6 Ways to Create a Wildlife Garden

Who doesn’t enjoy seeing butterflies and bees in the garden? There has been a decline in the UK’S wildlife populations in recent decades, with studies stating a decrease of up to 60%, but there are ways to combat this issue in our very own gardens.

With these simple steps, it couldn’t be easier making your outdoor space attractive to pollinators, birds and mammals. Here are our easy tips for creating a wildlife haven in your garden.

1. Choose the Right Flowers

Flowers provide an excellent source of pollen and nectar for bees, butterflies, moths, and other insects.  Here’s just a small selection of our favourite nectar-rich summer blooms to attract an array of pollinators.

Centranthus ruber coccineus

A cluster-forming perennial. This easy to grow plant blooms with stunning tiny pink flowers that are adored by butterflies and bees. Great for borders.

Echinacea ‘Golden Skipper

A cheery sight for summer. These golden yellow flowers are a beacon of joy for pollinators. They also make perfect cut flowers for the home!

Lavender ‘Munstead’

A versatile, dwarf shrub. These fragrant Lavender bushes can be enjoyed en-masse as ground cover or as container centrepieces. A well-loved plant by pollinators.

Echinacea ‘Milkshake

Otherwise known as Coneflowers, Echinacea are fantastic perennials. This creamy white variety blooms with amazing pom pom-like double flowers. Irresistible to butterflies.

Rudbeckia ‘Goldstrum’

An award-winning summer favourite. These cheery daisy-like flowers are a must-have for any wildlife garden. Great for borders and pots.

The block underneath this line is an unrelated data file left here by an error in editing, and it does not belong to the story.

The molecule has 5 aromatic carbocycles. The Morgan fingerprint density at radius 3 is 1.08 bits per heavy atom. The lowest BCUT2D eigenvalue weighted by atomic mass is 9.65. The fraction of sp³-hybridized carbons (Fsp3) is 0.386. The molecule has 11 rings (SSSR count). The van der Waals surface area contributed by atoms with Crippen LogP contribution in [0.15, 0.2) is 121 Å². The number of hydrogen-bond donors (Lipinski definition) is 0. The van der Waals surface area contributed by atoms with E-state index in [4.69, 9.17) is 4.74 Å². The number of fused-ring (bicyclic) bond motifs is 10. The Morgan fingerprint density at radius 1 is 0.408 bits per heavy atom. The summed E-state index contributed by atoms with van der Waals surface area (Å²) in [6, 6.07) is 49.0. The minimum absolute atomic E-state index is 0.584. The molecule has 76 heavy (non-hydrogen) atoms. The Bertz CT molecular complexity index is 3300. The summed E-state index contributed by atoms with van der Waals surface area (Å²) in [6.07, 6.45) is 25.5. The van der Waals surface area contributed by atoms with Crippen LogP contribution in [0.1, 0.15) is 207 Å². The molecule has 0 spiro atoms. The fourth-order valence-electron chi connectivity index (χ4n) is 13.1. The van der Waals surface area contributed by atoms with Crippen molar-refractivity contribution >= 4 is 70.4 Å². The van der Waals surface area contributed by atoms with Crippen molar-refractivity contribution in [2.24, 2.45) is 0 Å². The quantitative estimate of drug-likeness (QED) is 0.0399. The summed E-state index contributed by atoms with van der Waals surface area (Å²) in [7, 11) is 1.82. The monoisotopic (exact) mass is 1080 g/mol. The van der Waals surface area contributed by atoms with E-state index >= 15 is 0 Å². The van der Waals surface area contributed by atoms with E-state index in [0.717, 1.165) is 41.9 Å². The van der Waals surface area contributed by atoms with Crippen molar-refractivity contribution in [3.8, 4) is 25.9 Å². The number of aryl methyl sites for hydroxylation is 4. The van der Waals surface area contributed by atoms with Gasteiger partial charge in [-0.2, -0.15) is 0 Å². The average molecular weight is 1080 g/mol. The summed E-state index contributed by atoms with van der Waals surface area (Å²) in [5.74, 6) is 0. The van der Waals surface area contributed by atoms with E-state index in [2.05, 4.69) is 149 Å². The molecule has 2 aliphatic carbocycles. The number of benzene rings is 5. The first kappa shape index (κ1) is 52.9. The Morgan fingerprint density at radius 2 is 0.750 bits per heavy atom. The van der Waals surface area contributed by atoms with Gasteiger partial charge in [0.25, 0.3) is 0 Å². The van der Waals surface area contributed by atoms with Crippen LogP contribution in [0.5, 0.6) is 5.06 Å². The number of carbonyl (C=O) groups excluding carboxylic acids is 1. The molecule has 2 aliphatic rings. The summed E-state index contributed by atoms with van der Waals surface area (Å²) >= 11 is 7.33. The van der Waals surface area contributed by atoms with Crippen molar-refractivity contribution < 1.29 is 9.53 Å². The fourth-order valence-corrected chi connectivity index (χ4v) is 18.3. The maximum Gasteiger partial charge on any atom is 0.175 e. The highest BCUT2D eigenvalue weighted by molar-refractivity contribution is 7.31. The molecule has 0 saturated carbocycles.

2. Plant Bird-Friendly Shrubs

Some shrubs can provide a diversity of food and shelter that will certainly attract a range of birds, such as greenfinches. Plant these wildlife-friendly shrubs and watch as the number of feathered visitors in your garden will grow each year.

Pyracantha ‘Golden Charmer’

A mesmerising shrub. With nectar-rich flowers in the spring and golden berries in the autumn, ‘Golden Charmer’ is a haven for a myriad of wildlife.

Chokeberry

A versatile fruiting shrub. With clusters of fragrant Spring blooms followed by blackberry clusters in the Autumn, this shrub provides fantastic multi-seasonal interest.

Beautyberry

Otherwise known as Callicarpa, this eye-catching shrub provides endless interest with their lilac summer flowers followed by vibrant metallic-like berries in the autumn. A valuable food source for birds.

Partridge Berry